Piano Chord Basics
Piano chords are made from scales. For this discussion we will use the major scale. For those who may not be familiar with the formula for making the major scale it is a series of whole steps and half steps starting on the root or first note of the scale. In this example we will use the C major scale, the most familiar and commonly used scale for explaining music fundamentals. The formula is; whole step, whole step, half step, whole step, whole step, whole step, half step, resulting in the notes C_D_E_F_G_A_B_C. To form a triad you would ship notes. For example a C triad would be C-E-G and a D triad would be D-F-A. Following this formula you can create a triad based on each note of the scale. However, the triads will not have the same function. The triad function can be major, minor, or diminished based on its position or scale tone number. Scale tone numbers are a discussion for a different post. This post will discuss the C major triad and how to form 7 different chords demonstrating the magic of triad chords.
The Magic of Triads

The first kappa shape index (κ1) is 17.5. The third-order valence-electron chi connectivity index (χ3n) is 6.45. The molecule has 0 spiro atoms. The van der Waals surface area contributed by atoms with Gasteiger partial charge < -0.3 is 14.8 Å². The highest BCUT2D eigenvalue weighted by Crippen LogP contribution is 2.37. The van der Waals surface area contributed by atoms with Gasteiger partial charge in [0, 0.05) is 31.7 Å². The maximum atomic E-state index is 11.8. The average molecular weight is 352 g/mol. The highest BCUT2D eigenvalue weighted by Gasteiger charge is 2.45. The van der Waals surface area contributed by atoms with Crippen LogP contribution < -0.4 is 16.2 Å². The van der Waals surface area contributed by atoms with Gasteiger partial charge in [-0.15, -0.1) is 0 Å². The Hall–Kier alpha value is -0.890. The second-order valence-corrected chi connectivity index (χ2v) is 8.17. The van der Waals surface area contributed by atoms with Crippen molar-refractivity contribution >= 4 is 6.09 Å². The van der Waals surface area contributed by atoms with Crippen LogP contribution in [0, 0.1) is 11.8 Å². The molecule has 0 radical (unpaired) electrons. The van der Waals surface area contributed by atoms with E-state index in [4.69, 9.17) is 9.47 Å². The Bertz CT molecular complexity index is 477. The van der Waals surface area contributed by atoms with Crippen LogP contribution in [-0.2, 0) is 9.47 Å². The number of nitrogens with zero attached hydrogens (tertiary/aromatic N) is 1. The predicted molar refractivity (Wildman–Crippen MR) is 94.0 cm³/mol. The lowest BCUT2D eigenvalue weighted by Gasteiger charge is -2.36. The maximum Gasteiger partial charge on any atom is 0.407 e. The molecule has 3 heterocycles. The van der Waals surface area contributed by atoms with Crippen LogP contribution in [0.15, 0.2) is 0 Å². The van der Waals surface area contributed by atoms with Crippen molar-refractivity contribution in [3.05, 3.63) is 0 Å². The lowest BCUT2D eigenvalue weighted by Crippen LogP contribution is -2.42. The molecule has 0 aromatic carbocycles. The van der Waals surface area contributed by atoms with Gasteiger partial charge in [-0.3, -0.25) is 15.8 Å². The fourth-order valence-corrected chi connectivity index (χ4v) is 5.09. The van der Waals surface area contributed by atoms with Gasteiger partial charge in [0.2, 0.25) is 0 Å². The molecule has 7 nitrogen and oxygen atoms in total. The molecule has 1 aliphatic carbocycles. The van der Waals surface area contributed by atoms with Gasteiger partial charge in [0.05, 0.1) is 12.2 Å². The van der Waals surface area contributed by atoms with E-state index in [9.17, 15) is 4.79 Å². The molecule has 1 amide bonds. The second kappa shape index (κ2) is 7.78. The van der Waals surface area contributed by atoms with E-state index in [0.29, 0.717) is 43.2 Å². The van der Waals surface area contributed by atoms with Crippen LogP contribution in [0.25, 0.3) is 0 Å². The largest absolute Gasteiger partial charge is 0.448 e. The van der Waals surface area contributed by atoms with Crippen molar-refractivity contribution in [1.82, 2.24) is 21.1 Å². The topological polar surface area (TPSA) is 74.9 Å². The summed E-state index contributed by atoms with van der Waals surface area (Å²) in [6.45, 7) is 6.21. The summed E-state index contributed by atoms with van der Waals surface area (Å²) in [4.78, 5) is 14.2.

You can play the notes of the C major scale starting and ending on the same note. For example, starting on G the notes you play would be G_A_B_C_D_E_F_G. This series of notes is called a mode of the C major scale. For this discussion, all you need to understand about modes is that you can create a mode on each note of the major scale. Notice that the G mode contains the C major triad within that series of notes. All of the modes of the C major scale contain a C major triad. However, the notes within each mode have a different function. That is what creates the magic. If you play a C major chord you can form 7 other chords using the scale tones as base notes along with their 3rd and 7th chord tones. For some of the chords the 3rd and 7th are one of the notes of the C major triad. Applying this concept to the modes of the C major scale you would create the following chords: Cmajor7, Dminor11, Emin7#5, Fmaj9, G13, Amin7, and Bdim7b13. The table below illustrates the modes of the C major scale and the function of the notes of the C triad for each mode. Function refers to the note number, is it the 9th, 3rd, 5th etc., and to its interval, is it major, minor or augmented in relation to the root. This is an overview of how the same triad can be used to make different chords. There are components of this post that deserve their own discussion which I will be presenting in future posts and videos.
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